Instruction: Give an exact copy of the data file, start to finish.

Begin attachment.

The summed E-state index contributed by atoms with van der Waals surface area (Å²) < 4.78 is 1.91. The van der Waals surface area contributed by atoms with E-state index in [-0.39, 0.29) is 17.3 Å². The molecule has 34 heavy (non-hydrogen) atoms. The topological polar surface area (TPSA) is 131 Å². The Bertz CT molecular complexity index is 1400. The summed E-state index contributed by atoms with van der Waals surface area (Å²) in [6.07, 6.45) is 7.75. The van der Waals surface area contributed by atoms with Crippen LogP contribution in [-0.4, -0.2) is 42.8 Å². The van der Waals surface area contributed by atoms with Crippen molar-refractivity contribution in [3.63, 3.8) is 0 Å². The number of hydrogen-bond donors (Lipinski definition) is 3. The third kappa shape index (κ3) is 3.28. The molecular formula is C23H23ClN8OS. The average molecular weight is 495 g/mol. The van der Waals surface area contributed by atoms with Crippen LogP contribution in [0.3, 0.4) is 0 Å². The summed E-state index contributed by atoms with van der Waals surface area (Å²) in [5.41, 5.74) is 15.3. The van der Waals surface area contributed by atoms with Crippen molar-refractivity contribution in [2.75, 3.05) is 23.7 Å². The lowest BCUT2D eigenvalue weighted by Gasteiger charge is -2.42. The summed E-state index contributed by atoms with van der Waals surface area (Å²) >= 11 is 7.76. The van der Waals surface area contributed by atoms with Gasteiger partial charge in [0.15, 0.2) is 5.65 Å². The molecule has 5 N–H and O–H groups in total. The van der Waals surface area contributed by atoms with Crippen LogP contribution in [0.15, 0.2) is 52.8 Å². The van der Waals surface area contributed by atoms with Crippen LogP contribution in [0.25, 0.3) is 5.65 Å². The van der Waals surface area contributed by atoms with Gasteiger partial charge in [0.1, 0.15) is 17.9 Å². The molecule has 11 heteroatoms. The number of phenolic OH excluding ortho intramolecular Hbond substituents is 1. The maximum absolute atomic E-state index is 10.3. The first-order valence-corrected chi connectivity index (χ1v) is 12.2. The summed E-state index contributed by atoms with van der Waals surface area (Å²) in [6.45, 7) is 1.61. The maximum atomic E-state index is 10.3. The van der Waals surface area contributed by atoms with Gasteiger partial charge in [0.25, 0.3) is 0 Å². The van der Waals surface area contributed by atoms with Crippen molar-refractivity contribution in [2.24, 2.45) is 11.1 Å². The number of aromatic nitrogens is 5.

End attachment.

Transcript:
The summed E-state index contributed by atoms with van der Waals surface area (Å²) < 4.78 is 1.91. The van der Waals surface area contributed by atoms with E-state index in [-0.39, 0.29) is 17.3 Å². The molecule has 34 heavy (non-hydrogen) atoms. The topological polar surface area (TPSA) is 131 Å². The Bertz CT molecular complexity index is 1400. The summed E-state index contributed by atoms with van der Waals surface area (Å²) in [6.07, 6.45) is 7.75. The van der Waals surface area contributed by atoms with Crippen LogP contribution in [-0.4, -0.2) is 42.8 Å². The van der Waals surface area contributed by atoms with Crippen molar-refractivity contribution in [3.63, 3.8) is 0 Å². The number of hydrogen-bond donors (Lipinski definition) is 3. The third kappa shape index (κ3) is 3.28. The molecular formula is C23H23ClN8OS. The average molecular weight is 495 g/mol. The van der Waals surface area contributed by atoms with Crippen LogP contribution in [0.3, 0.4) is 0 Å². The summed E-state index contributed by atoms with van der Waals surface area (Å²) in [5.41, 5.74) is 15.3. The van der Waals surface area contributed by atoms with Crippen molar-refractivity contribution in [2.75, 3.05) is 23.7 Å². The lowest BCUT2D eigenvalue weighted by Gasteiger charge is -2.42. The summed E-state index contributed by atoms with van der Waals surface area (Å²) >= 11 is 7.76. The van der Waals surface area contributed by atoms with Gasteiger partial charge in [0.15, 0.2) is 5.65 Å². The molecule has 5 N–H and O–H groups in total. The van der Waals surface area contributed by atoms with Crippen LogP contribution in [0.15, 0.2) is 52.8 Å². The van der Waals surface area contributed by atoms with Crippen LogP contribution in [0.25, 0.3) is 5.65 Å². The van der Waals surface area contributed by atoms with Gasteiger partial charge in [0.1, 0.15) is 17.9 Å². The molecule has 11 heteroatoms. The number of phenolic OH excluding ortho intramolecular Hbond substituents is 1. The maximum absolute atomic E-state index is 10.3. The first-order valence-corrected chi connectivity index (χ1v) is 12.2. The summed E-state index contributed by atoms with van der Waals surface area (Å²) in [6.45, 7) is 1.61. The maximum atomic E-state index is 10.3. The van der Waals surface area contributed by atoms with Gasteiger partial charge in [0.25, 0.3) is 0 Å². The van der Waals surface area contributed by atoms with Crippen molar-refractivity contribution in [2.24, 2.45) is 11.1 Å². The number of aromatic nitrogens is 5.